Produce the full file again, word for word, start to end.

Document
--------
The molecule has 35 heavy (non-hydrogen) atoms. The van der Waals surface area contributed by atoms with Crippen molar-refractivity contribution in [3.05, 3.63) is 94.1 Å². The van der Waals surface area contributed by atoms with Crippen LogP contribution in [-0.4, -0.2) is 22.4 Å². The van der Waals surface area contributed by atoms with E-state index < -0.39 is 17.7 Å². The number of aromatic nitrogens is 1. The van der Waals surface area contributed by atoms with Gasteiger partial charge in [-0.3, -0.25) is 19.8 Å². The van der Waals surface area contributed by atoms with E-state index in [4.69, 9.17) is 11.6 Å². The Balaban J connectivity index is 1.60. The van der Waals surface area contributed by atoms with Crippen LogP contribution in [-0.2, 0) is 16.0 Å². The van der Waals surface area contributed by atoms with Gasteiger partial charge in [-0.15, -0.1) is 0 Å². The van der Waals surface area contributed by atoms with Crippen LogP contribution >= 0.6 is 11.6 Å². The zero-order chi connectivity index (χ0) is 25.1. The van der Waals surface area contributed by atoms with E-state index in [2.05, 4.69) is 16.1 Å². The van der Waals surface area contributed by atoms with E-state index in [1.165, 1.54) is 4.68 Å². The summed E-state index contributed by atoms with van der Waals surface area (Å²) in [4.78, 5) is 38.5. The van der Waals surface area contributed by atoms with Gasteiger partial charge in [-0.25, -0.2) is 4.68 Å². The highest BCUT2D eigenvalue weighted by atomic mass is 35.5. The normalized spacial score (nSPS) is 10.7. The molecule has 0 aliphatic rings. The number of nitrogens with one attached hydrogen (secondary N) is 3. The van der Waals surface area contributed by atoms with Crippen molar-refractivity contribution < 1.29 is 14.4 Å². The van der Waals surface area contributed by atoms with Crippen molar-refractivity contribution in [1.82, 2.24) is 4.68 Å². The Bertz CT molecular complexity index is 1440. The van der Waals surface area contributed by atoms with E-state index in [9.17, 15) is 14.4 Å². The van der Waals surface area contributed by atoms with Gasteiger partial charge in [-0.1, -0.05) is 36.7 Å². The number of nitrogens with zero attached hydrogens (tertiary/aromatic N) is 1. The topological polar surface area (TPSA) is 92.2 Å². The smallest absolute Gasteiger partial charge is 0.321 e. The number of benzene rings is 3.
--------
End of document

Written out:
The molecule has 35 heavy (non-hydrogen) atoms. The van der Waals surface area contributed by atoms with Crippen molar-refractivity contribution in [3.05, 3.63) is 94.1 Å². The van der Waals surface area contributed by atoms with Crippen LogP contribution in [-0.4, -0.2) is 22.4 Å². The van der Waals surface area contributed by atoms with E-state index < -0.39 is 17.7 Å². The number of aromatic nitrogens is 1. The van der Waals surface area contributed by atoms with Gasteiger partial charge in [-0.3, -0.25) is 19.8 Å². The van der Waals surface area contributed by atoms with E-state index in [4.69, 9.17) is 11.6 Å². The Balaban J connectivity index is 1.60. The van der Waals surface area contributed by atoms with Crippen LogP contribution in [-0.2, 0) is 16.0 Å². The van der Waals surface area contributed by atoms with Gasteiger partial charge in [-0.15, -0.1) is 0 Å². The van der Waals surface area contributed by atoms with Crippen LogP contribution >= 0.6 is 11.6 Å². The zero-order chi connectivity index (χ0) is 25.1. The van der Waals surface area contributed by atoms with E-state index in [2.05, 4.69) is 16.1 Å². The van der Waals surface area contributed by atoms with E-state index in [1.165, 1.54) is 4.68 Å². The summed E-state index contributed by atoms with van der Waals surface area (Å²) in [4.78, 5) is 38.5. The van der Waals surface area contributed by atoms with Gasteiger partial charge in [-0.25, -0.2) is 4.68 Å². The highest BCUT2D eigenvalue weighted by atomic mass is 35.5. The normalized spacial score (nSPS) is 10.7. The molecule has 0 aliphatic rings. The number of nitrogens with one attached hydrogen (secondary N) is 3. The van der Waals surface area contributed by atoms with Crippen molar-refractivity contribution < 1.29 is 14.4 Å². The van der Waals surface area contributed by atoms with Crippen molar-refractivity contribution in [1.82, 2.24) is 4.68 Å². The Bertz CT molecular complexity index is 1440. The van der Waals surface area contributed by atoms with E-state index in [9.17, 15) is 14.4 Å². The van der Waals surface area contributed by atoms with Gasteiger partial charge in [-0.1, -0.05) is 36.7 Å². The number of nitrogens with zero attached hydrogens (tertiary/aromatic N) is 1. The topological polar surface area (TPSA) is 92.2 Å². The smallest absolute Gasteiger partial charge is 0.321 e. The number of benzene rings is 3.